Circled Distraction

July 16, 2008
By Sarah Rood, Grosse Ile, MI

She sits in her written on, grey desk in AP English, ignoring the comments of others, seemingly staring off into space. Her eyes wander, taking in the now familiar letters stenciled obscurely around the room, spelling out a message it took her four years to decode. Her eyes finally come to rest on the desk directly across the circle from her own. It’s not the desk that catches her attention; but rather who is sitting in the desk.

For three months now this has been her habit-admiring him from afar. She loves the way his hair is stylishly messy, and is constantly falling in his golden green eyes. She admires his tattoo-not gaudy but displaying his Irish heritage, and his piercings –both ears and labret-unique but strangely attractive. She catches herself staring and quickly averts her eyes before anyone notices.

She turns her attention back to the lecture, her mind still clouded with thoughts of him. She wonders what he thinks about her. It is then she realizes she has fallen, and fallen hard. The surprising break-up of four months earlier no longer tears her apart the way it used to. This was all part of her plan, a way to get over the pain of the break-up. She had decided she needed a distraction and he had fallen into the role perfectly.
Her daily habit has been altered-but only temporarily. The bold, black font of the question stands out against the crisp white paper lying obscurely on the desk in front of her. The room is silent, except for the sound of pencil scratches. Her test is still blank, her mind on things other than the answer. He’s distracting her, once again, his jacket falling over the back of his chair and resting on her feet. She’s most distracted by his smell- the sensual mix of smoke and cologne. She turns her attention back to the test, easily jotting down the answer.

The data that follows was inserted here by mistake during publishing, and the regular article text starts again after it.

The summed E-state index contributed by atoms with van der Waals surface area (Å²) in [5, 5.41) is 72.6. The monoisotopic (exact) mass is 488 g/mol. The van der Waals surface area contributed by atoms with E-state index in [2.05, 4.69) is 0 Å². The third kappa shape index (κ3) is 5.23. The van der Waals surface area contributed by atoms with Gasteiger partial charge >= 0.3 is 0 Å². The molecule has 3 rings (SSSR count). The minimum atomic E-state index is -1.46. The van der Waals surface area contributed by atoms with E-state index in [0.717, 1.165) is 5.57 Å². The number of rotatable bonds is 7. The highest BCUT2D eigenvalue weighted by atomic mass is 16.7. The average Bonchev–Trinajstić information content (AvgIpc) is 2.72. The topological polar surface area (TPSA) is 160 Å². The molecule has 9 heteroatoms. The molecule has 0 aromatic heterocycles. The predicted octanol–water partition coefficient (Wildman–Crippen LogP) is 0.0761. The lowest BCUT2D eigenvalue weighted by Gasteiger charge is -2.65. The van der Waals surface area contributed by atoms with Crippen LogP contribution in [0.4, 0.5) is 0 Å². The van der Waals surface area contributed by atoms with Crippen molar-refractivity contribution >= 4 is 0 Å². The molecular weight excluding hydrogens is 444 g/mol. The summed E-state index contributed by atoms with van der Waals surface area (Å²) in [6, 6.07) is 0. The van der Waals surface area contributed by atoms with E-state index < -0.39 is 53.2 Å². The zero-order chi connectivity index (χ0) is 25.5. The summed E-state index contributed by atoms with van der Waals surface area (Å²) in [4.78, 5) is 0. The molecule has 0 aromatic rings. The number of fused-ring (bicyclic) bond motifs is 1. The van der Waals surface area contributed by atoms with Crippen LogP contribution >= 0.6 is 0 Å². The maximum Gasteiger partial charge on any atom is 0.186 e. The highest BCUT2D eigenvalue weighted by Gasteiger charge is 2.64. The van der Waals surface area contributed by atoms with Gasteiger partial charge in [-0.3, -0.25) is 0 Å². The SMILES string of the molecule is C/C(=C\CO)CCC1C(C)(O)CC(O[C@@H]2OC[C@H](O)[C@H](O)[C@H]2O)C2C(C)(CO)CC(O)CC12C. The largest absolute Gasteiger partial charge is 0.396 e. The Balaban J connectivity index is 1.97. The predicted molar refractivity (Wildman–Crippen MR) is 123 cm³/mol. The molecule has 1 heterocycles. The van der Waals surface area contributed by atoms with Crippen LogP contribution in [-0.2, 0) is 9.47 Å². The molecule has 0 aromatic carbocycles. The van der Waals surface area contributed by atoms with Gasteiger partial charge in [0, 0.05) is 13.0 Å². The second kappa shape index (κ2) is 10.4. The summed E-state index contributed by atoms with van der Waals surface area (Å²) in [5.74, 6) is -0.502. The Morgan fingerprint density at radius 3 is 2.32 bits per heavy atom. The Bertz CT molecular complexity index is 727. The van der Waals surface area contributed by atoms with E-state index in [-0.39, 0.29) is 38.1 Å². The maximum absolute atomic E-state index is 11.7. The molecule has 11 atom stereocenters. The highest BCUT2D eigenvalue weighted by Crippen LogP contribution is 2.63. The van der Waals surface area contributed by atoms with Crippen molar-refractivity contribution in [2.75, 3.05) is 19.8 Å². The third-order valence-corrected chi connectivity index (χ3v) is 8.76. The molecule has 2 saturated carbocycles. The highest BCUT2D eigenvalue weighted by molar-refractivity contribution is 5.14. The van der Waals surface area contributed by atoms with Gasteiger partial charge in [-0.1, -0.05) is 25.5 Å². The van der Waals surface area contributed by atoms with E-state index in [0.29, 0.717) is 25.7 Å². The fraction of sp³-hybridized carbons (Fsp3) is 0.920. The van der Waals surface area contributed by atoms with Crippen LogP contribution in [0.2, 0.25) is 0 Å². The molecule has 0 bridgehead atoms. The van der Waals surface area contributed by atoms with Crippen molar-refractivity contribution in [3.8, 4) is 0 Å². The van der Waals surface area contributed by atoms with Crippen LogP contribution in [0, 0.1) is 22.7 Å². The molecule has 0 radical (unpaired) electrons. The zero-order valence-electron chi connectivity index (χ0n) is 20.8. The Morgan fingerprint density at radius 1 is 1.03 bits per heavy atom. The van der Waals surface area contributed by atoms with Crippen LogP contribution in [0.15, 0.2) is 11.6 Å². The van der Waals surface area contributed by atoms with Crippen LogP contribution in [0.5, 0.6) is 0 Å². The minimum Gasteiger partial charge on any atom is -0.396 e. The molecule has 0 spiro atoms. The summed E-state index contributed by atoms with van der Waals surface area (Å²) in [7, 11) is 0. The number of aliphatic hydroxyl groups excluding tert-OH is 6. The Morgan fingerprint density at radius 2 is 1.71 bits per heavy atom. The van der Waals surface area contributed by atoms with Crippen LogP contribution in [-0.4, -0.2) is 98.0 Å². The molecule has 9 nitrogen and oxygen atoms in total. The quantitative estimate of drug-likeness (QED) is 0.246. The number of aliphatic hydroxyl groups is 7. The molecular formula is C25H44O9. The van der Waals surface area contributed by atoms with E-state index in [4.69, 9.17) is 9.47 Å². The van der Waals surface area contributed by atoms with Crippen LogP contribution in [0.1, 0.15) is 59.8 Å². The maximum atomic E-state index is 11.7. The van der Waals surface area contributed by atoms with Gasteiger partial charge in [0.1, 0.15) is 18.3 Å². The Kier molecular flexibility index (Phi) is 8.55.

Second Semester: A new start, new classes with new people. Or so she hoped. She settled into her desk, gazing around observing her “new” classmates. Then he walks in, nonchalantly, settling into a desk three away from her own. No, this can’t be happening. She wanted a new start, free from him and the mistakes of first semester.
Two months have passed. He is no longer in her class; having switched out the fourth day. Without him there as her distraction her mind is finally clear. Their only contact has been awkward passings in the hall and a run-in in the most unlikely of places-detention. She survives the hour in hell, feeling like a piece of meat in a lion cage only to realize he means nothing to her. That fact is confirmed when she sees him in the library three days later, sitting in his usual corner which she dubs the corner of faded dreams. That’s all he is to her: a faded dream, turned into a nightmare and forgotten about.

Similar Articles


This article has 0 comments.

Parkland Book